Over the most recent 10-year period (1999/2000 to 2008/2009),
government health expenditures in the province grew at an average annual rate of
6.9 per cent, compared to 5.1 per cent for total available provincial revenues.
Meanwhile, over the same period, the economy only grew by 4.4 per cent annually.
In his recent budget speech, Bachand acknowledged that Quebec’s
health care system is in serious financial trouble. While this recognition of
the problem is encouraging, the proposed new health tax will do nothing to solve
the problem. Since the new tax is not linked to the cost of care or a person’s
past or potential use of medical services, it is not connected to health care
demand and consequently, will have no effect on current or future costs.
Therefore, it will do nothing to tame the unsustainable growth in government
health care spending.
Instead the government should follow through with its plan to
introduce a health deductible, which would require Quebecers to pay a small user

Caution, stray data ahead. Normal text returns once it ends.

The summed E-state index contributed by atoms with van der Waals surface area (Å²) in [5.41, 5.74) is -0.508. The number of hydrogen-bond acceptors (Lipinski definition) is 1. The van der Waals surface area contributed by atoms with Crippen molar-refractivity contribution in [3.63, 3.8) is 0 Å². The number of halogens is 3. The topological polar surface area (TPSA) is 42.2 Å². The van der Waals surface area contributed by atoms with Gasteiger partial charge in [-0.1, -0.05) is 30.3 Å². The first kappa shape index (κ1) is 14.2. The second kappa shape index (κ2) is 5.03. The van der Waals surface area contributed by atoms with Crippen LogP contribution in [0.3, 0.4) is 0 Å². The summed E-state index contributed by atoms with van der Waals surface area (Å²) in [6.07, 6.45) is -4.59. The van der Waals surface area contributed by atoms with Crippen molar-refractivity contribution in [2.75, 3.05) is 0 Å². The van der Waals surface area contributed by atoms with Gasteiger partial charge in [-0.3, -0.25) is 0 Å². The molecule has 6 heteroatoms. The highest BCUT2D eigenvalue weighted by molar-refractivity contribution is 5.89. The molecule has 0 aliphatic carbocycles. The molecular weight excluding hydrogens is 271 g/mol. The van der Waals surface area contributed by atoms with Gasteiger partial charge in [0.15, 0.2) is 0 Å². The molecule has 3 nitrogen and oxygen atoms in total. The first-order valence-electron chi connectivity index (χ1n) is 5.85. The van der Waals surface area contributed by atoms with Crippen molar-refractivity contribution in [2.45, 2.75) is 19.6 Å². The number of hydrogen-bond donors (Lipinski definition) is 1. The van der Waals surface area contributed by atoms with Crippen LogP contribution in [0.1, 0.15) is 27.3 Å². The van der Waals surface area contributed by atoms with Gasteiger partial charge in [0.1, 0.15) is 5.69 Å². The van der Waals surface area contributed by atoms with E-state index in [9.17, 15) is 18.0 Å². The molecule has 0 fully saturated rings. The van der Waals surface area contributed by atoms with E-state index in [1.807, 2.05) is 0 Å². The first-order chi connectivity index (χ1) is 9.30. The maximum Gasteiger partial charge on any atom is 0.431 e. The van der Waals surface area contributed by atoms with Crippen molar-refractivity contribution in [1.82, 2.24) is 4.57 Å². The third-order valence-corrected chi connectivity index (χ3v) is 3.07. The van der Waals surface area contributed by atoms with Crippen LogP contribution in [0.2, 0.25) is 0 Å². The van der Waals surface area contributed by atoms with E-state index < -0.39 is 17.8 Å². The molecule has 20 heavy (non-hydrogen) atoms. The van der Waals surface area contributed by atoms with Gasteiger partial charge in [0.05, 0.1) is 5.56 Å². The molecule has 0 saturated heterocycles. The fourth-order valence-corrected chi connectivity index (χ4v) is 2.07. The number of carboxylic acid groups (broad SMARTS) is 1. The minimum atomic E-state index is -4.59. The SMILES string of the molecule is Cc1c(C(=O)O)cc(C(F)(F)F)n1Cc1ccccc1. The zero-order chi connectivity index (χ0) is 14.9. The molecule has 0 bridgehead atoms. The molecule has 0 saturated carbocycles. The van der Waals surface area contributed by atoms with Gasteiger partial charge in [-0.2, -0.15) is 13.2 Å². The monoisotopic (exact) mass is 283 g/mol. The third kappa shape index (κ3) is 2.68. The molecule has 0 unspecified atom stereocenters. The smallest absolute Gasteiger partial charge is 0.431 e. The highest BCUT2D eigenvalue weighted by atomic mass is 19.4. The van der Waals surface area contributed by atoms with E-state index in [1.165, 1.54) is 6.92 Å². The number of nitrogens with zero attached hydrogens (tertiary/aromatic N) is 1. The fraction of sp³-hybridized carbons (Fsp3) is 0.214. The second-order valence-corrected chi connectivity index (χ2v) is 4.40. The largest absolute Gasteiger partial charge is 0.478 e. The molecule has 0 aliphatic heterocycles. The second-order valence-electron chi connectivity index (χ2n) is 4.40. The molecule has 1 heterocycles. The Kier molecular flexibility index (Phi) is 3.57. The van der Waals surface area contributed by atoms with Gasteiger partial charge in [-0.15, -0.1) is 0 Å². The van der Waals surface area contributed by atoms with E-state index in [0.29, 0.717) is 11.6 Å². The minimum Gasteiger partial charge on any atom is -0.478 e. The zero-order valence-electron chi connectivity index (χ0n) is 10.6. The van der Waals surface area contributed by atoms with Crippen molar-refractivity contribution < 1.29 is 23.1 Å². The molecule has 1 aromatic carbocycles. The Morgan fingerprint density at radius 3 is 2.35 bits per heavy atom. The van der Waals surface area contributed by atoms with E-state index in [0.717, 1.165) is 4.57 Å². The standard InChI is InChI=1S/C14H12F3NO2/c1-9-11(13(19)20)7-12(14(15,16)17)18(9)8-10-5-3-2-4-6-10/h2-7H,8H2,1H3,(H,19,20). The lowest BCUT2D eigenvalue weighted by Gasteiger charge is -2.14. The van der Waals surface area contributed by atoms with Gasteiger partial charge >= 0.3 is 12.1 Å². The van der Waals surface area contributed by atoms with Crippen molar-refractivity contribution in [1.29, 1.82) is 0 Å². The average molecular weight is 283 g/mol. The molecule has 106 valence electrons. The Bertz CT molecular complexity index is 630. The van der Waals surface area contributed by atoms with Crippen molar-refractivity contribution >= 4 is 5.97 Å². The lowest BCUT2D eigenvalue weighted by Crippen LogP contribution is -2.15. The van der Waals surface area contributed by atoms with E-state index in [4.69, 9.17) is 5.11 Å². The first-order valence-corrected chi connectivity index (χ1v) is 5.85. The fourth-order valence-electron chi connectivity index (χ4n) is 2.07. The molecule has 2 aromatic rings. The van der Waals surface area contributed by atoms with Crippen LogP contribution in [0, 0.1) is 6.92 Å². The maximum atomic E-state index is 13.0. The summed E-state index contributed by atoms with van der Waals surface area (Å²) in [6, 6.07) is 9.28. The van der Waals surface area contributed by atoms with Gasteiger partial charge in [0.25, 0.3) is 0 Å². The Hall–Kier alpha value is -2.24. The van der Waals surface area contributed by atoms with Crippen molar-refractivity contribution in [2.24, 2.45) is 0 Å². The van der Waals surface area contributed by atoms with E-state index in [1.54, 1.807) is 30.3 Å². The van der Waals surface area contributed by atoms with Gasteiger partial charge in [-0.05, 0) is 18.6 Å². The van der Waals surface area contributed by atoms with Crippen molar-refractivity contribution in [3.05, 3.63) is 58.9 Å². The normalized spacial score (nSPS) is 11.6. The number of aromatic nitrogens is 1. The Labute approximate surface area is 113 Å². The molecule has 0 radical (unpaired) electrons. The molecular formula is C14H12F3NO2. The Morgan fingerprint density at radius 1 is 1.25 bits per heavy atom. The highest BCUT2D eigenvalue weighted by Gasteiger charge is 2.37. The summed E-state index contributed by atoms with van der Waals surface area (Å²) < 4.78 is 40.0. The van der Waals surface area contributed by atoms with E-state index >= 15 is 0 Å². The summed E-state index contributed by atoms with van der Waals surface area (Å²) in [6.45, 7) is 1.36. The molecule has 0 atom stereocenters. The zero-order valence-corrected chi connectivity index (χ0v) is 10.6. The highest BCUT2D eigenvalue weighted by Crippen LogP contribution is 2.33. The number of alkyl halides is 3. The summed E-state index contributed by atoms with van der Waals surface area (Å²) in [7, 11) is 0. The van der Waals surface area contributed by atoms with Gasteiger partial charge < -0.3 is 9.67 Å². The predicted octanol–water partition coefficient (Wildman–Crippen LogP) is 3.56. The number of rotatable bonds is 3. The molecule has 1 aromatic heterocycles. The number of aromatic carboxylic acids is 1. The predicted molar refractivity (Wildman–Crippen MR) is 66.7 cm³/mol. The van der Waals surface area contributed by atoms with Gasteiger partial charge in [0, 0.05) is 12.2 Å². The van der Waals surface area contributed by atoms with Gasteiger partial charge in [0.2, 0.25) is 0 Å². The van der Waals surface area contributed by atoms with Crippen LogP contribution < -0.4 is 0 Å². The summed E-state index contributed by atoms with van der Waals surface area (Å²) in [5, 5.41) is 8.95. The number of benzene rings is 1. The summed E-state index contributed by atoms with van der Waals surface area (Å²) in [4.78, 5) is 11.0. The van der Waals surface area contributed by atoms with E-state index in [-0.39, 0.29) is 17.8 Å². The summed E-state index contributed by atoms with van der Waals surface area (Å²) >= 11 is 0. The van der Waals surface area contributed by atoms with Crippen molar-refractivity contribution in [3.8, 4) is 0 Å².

fee when using medical services. This would encourage patients to use the health
care system more responsibly, a much-needed reform currently in use in many
European countries. Unfortunately, the government is now backpedaling on the
idea of the health deductible.
The problem with the current system is that patients pay for health
care through taxes, meaning there is no price at the point of service. Without
price signals, individuals do not have an incentive to control the amount (and
type) of health care services they consume, which inevitably leads to excessive
demand for health care services.
As government health care spending continues to consume a larger
amount of provincial revenues, the government will eventually be forced to
either increase or introduce new taxes or cutback the medical services that it
currently provides, neither of which is good for patients and taxpayers more
generally. Quebec must stop relying on this ‘paying more and getting less in
return’ approach to funding health care.